Mazda 3 2014 Review
Luke Madden reviews the Mazda3.
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Kia has launched the third generation of its Cerato five-door hatchback into the most crowded of all market segments in Australia. In recent years this South Korean carmaker has evolved into a producer of world class products with modern styling and high build quality.
And there’s a touch of Europe in the lines of the new Cerato hatch, which is also wider, lower and has a longer wheelbase with shorter overhangs than the outgoing model.
The $19,990 price of the entry-level Cerato S hatch is the same as that of the four-door sedan that was introduced back in April. Though it’s listed as being ‘plus on-road costs’, Kia in Australia is doing an introductory ‘driveaway’ offer, so the car is yours for $19,990. To be honest there are so many cars in this segment that don’t charge extra on-roads the Kia would have missed out on sales by not doing this.
New Kia Cerato is well-equipped, with even the lowest cost S model getting cruise control, Bluetooth; Auxiliary and USB sockets; and steering wheel mounted controls.
The mid-level Cerato Si gets 16-inch alloy wheels, smart key with push-button starting, chrome highlights on the body, a more upmarket interior trim; 4.3-inch display screen, a reversing camera and automatic headlights.
Topline Cerato SLi has 17-inch alloys of a neatly sporting design, LED daytime running lights front and rear, leather trim, heated front seats with the driver's being powered, and dual-zone climate-control.
Interestingly, satellite navigation isn’t standard on the Cerato SLi as had been anticipated. The importer reasons that many people already have a portable satellite navigation. So satellite navigation is on the options list, but only for the SLi, at $1000.
Kia Cerato comes with a five year, unlimited kilometre warranty. Capped price servicing is offered for the five years or 75,000 km. Prices are different for each service and model, ranging from $261 to $496. We suggest contacting your Kia dealer for details.
The gen-three Cerato features new petrol engines that trim fuel consumption and emissions in comparison to the superseded Cerato. The entry level Cerato S has a 1.8-litre unit producing up to 110kW of power and 178Nm of torque.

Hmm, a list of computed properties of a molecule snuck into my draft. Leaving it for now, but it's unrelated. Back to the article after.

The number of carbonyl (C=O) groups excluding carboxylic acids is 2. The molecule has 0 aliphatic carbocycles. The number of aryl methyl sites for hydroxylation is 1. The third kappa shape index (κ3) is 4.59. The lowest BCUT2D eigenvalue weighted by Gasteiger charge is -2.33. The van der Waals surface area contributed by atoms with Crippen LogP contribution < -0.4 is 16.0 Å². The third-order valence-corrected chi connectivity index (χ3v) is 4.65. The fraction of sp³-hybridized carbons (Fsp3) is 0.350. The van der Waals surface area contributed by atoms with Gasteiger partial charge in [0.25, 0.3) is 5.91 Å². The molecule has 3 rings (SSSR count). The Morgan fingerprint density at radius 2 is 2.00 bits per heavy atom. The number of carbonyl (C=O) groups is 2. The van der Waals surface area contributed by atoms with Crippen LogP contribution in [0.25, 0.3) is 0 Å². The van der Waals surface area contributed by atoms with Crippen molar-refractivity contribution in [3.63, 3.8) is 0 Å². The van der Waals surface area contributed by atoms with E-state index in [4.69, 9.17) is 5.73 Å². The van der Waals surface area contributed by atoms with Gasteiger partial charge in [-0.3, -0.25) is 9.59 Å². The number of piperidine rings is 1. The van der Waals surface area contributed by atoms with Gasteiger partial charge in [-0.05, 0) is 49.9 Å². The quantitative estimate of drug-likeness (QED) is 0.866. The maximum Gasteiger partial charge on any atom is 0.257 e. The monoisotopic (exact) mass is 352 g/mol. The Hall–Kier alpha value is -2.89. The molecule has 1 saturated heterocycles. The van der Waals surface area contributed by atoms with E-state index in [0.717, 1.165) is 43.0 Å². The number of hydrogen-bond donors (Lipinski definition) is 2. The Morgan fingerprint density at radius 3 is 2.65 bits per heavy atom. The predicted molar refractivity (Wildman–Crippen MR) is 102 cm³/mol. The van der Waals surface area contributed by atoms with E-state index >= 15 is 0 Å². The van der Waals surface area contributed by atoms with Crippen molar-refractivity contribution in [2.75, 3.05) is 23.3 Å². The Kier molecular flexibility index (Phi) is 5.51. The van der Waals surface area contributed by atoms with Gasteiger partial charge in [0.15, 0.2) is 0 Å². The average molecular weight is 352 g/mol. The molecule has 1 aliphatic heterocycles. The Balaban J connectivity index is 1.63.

The mid-level Cerato Si and topline SLi get a sophisticated direct-injection 2.0-litre petrol engine with 129kW and 209Nm. That torque figure is impressively high for an engine of this capacity, putting it up with the expensive German marques in efficiency. All three models offer a choice of manual or automatic transmission, both are six-speed units.
Safety is strong on the list of items specified for Australia buyers. The Cerato hatch boasts a full five star ANCAP rating, with Electronic Stability Control with traction control, ABS brakes with electronic brakeforce distribution and brake assist; Emergency Stop Signal that activates the hazard lights under hard braking. Front and rear parking sensors prevent minor damage in tight situations. Six airbags prevent damage to people in major situations.
The new Cerato, like all of the latest Australian Kia models, has considerable local input in the suspension department. It has an impressively smooth ride over corrugated roads.
Handling is predictable and keen drivers will find there’s more feel and response in the Cerato that in most of its competitors from Asia. European it’s not, but this South Korean hatch comes a lot closer than you might expect.
Some may find the ride firmer than they like, the endless compromise between ride and handling sees Cerato lean in the latter direction. Try for yourself by making sure your personal road test includes some rough and ready backroads.
The all-new body has a solid feel that’s almost up there with the best of its European rivals in this class, with no squeak or rattles even on some pretty ordinary back roads we traversed during a Kia organised drive program out of the Gold Coast as part of the national launch.
Though it’s classed as a small car in Australia, the Cerato five-door hatch really is a mid-sized machine that can be used as a family car. There’s enough legroom for four adults to sit comfortably, although it’s best if the rear occupants aren’t of above average height because Cerato’s sloping rear end does will infringe on headroom.
This third generation Cerato is well worth consideration by all shopping in this increasingly crowded market segment.
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